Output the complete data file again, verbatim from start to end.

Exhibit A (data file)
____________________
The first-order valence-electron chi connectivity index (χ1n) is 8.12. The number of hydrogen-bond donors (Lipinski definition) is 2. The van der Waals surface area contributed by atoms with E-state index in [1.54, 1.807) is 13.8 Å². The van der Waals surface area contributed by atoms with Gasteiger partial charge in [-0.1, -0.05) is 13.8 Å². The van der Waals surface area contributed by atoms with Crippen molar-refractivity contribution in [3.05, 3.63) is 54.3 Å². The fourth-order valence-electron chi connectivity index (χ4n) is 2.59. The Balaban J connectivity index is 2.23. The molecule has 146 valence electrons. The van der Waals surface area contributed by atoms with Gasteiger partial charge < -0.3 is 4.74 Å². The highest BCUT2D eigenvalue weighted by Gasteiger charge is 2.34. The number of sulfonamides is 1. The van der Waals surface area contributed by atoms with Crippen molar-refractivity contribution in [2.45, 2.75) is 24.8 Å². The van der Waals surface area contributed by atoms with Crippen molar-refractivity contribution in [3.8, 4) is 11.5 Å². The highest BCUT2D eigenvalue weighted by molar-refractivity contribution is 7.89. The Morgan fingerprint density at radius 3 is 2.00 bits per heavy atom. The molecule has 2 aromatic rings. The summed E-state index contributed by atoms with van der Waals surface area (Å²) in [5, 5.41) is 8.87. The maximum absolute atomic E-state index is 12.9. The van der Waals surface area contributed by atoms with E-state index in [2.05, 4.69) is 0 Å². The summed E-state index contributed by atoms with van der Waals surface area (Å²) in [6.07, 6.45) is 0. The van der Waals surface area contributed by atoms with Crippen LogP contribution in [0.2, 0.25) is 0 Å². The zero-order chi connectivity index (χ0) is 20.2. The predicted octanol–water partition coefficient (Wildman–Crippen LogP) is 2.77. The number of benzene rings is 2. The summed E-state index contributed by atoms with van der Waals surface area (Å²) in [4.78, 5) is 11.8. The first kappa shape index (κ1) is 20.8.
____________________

The first-order valence-electron chi connectivity index (χ1n) is 8.12. The number of hydrogen-bond donors (Lipinski definition) is 2. The van der Waals surface area contributed by atoms with E-state index in [1.54, 1.807) is 13.8 Å². The van der Waals surface area contributed by atoms with Gasteiger partial charge in [-0.1, -0.05) is 13.8 Å². The van der Waals surface area contributed by atoms with Crippen molar-refractivity contribution in [3.05, 3.63) is 54.3 Å². The fourth-order valence-electron chi connectivity index (χ4n) is 2.59. The Balaban J connectivity index is 2.23. The molecule has 146 valence electrons. The van der Waals surface area contributed by atoms with Gasteiger partial charge < -0.3 is 4.74 Å². The highest BCUT2D eigenvalue weighted by Gasteiger charge is 2.34. The number of sulfonamides is 1. The van der Waals surface area contributed by atoms with Crippen molar-refractivity contribution in [2.45, 2.75) is 24.8 Å². The van der Waals surface area contributed by atoms with Crippen molar-refractivity contribution in [3.8, 4) is 11.5 Å². The highest BCUT2D eigenvalue weighted by molar-refractivity contribution is 7.89. The Morgan fingerprint density at radius 3 is 2.00 bits per heavy atom. The molecule has 2 aromatic rings. The summed E-state index contributed by atoms with van der Waals surface area (Å²) in [5, 5.41) is 8.87. The maximum absolute atomic E-state index is 12.9. The van der Waals surface area contributed by atoms with E-state index in [2.05, 4.69) is 0 Å². The summed E-state index contributed by atoms with van der Waals surface area (Å²) in [6.07, 6.45) is 0. The van der Waals surface area contributed by atoms with Crippen LogP contribution in [0.2, 0.25) is 0 Å². The zero-order chi connectivity index (χ0) is 20.2. The predicted octanol–water partition coefficient (Wildman–Crippen LogP) is 2.77. The number of benzene rings is 2. The summed E-state index contributed by atoms with van der Waals surface area (Å²) in [4.78, 5) is 11.8. The first kappa shape index (κ1) is 20.8.